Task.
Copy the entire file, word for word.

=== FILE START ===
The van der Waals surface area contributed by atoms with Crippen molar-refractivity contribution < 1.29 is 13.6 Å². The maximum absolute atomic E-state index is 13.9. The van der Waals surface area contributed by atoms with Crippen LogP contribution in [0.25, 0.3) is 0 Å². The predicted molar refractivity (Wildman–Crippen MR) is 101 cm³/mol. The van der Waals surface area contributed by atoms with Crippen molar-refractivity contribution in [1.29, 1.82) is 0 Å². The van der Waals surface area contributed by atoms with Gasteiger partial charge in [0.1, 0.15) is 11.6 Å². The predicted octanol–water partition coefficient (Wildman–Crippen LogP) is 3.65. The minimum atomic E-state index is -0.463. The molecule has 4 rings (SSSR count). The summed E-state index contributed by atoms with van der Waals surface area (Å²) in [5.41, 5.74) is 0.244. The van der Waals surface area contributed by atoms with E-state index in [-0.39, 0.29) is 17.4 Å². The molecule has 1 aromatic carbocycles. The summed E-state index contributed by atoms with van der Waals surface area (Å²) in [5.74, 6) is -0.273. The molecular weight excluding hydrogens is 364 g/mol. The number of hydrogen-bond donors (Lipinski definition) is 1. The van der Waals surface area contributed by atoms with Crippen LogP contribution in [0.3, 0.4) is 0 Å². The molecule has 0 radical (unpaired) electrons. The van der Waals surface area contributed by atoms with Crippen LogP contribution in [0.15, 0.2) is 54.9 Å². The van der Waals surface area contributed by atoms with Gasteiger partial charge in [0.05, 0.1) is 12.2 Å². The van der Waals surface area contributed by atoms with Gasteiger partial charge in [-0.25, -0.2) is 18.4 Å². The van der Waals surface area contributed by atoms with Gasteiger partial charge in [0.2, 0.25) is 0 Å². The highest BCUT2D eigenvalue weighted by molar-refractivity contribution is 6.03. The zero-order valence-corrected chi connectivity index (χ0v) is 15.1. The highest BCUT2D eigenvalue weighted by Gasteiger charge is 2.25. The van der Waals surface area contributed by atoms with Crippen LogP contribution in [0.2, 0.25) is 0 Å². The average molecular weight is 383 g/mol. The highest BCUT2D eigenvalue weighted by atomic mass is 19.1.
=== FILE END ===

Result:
The van der Waals surface area contributed by atoms with Crippen molar-refractivity contribution < 1.29 is 13.6 Å². The maximum absolute atomic E-state index is 13.9. The van der Waals surface area contributed by atoms with Crippen LogP contribution in [0.25, 0.3) is 0 Å². The predicted molar refractivity (Wildman–Crippen MR) is 101 cm³/mol. The van der Waals surface area contributed by atoms with Crippen molar-refractivity contribution in [1.29, 1.82) is 0 Å². The van der Waals surface area contributed by atoms with Gasteiger partial charge in [0.1, 0.15) is 11.6 Å². The predicted octanol–water partition coefficient (Wildman–Crippen LogP) is 3.65. The minimum atomic E-state index is -0.463. The molecule has 4 rings (SSSR count). The summed E-state index contributed by atoms with van der Waals surface area (Å²) in [5.41, 5.74) is 0.244. The van der Waals surface area contributed by atoms with E-state index in [-0.39, 0.29) is 17.4 Å². The molecule has 1 aromatic carbocycles. The summed E-state index contributed by atoms with van der Waals surface area (Å²) in [5.74, 6) is -0.273. The molecular weight excluding hydrogens is 364 g/mol. The number of hydrogen-bond donors (Lipinski definition) is 1. The van der Waals surface area contributed by atoms with Crippen LogP contribution in [0.3, 0.4) is 0 Å². The molecule has 0 radical (unpaired) electrons. The van der Waals surface area contributed by atoms with Crippen LogP contribution in [0.15, 0.2) is 54.9 Å². The van der Waals surface area contributed by atoms with Gasteiger partial charge in [0.05, 0.1) is 12.2 Å². The van der Waals surface area contributed by atoms with Gasteiger partial charge in [-0.25, -0.2) is 18.4 Å². The van der Waals surface area contributed by atoms with Gasteiger partial charge in [0.2, 0.25) is 0 Å². The highest BCUT2D eigenvalue weighted by molar-refractivity contribution is 6.03. The zero-order valence-corrected chi connectivity index (χ0v) is 15.1. The highest BCUT2D eigenvalue weighted by Gasteiger charge is 2.25. The van der Waals surface area contributed by atoms with Crippen LogP contribution in [0.2, 0.25) is 0 Å². The average molecular weight is 383 g/mol. The highest BCUT2D eigenvalue weighted by atomic mass is 19.1.